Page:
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NON-INVASIVE MODELING OF INTRACRANIAL HYPERTENSION FROM PHYSIOLOGICAL CHANNELS

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thesis
posted on 23.05.2021, 13:30 by Parisa Naraei, Alireza Sadeghian
Intracranial pressure (ICP), the pressure within the cranium reflects three elements: cerebrospinal fluid, brain tissue and blood pressure. High ICP (above 20 mmHg) is called intracranial hypertension (ICH) which is due to the tumour, swelling or the internal bleeding of brain and may cause secondary damage to the brain. ICP is a crucial parameter in diagnosis of brain injuries. Two models which utilize machine learning techniques to anticipate ICH and assist in clinical decision making were developed in the present thesis. ICP can be monitored through the invasive techniques (i.e., inserting an intraventricular catheter through the skull). Despite the high accuracy, the episodes of ICH can also be manually identified only after placement of catheter which is accompanied by lots of technical difficulties. Furthermore, the ICP signal might not be available continuously or may include unwanted noise that could introduce more complication to the diagnosis and treatment procedure. Considering the difficulties of the invasive techniques, a non-invasive model, capable to predict the ICH helps to save time, estimate the missing ICPs, predict the ICP in advance and accelerate medical intervention. The present thesis introduces two machine learning models to resolve the current limitations: 1- Non-invasive prediction of ICP labels 10 minutes in advance where the status of ICP (normal / ICH) is predicted based on the two components extracted from the physiological signals such as mean arterial blood pressure and respiration rate. 2- Wavelet – clustering where a machine learning solution for ICP estimation using a hybrid wavelet clustering is proposed. The episodes of ICP and derived from ICP (such as cerebral perfusion pressure) are excluded from the second model.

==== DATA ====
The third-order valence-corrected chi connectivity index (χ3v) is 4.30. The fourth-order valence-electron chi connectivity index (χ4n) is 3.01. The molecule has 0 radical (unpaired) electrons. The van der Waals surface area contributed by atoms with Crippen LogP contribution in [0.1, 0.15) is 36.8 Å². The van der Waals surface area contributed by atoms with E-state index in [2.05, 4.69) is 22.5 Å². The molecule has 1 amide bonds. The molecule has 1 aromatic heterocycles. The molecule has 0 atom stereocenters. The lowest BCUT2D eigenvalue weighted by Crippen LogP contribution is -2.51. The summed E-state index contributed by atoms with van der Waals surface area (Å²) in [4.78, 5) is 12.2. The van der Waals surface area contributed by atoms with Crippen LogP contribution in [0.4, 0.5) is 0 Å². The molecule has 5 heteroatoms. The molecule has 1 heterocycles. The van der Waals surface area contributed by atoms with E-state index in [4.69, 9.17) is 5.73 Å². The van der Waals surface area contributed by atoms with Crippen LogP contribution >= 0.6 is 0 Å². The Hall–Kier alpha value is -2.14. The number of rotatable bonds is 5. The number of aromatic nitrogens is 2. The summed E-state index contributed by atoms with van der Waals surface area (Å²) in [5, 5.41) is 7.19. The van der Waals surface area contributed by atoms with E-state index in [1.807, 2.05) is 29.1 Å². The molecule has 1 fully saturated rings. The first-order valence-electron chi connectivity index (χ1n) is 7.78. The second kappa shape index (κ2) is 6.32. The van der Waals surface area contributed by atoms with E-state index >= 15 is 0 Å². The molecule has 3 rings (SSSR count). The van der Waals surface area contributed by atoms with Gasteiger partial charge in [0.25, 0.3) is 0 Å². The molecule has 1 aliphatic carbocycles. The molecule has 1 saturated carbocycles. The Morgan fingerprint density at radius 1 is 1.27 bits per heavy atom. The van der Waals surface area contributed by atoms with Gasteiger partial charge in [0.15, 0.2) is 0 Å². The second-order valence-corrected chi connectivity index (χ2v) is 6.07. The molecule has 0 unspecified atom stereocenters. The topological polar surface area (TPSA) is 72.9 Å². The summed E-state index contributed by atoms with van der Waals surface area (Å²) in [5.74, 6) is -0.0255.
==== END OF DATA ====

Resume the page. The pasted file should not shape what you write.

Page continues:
History

Language

eng

Degree

Master of Science

Program

Computer Science

Granting Institution

Ryerson University

LAC Thesis Type

Thesis

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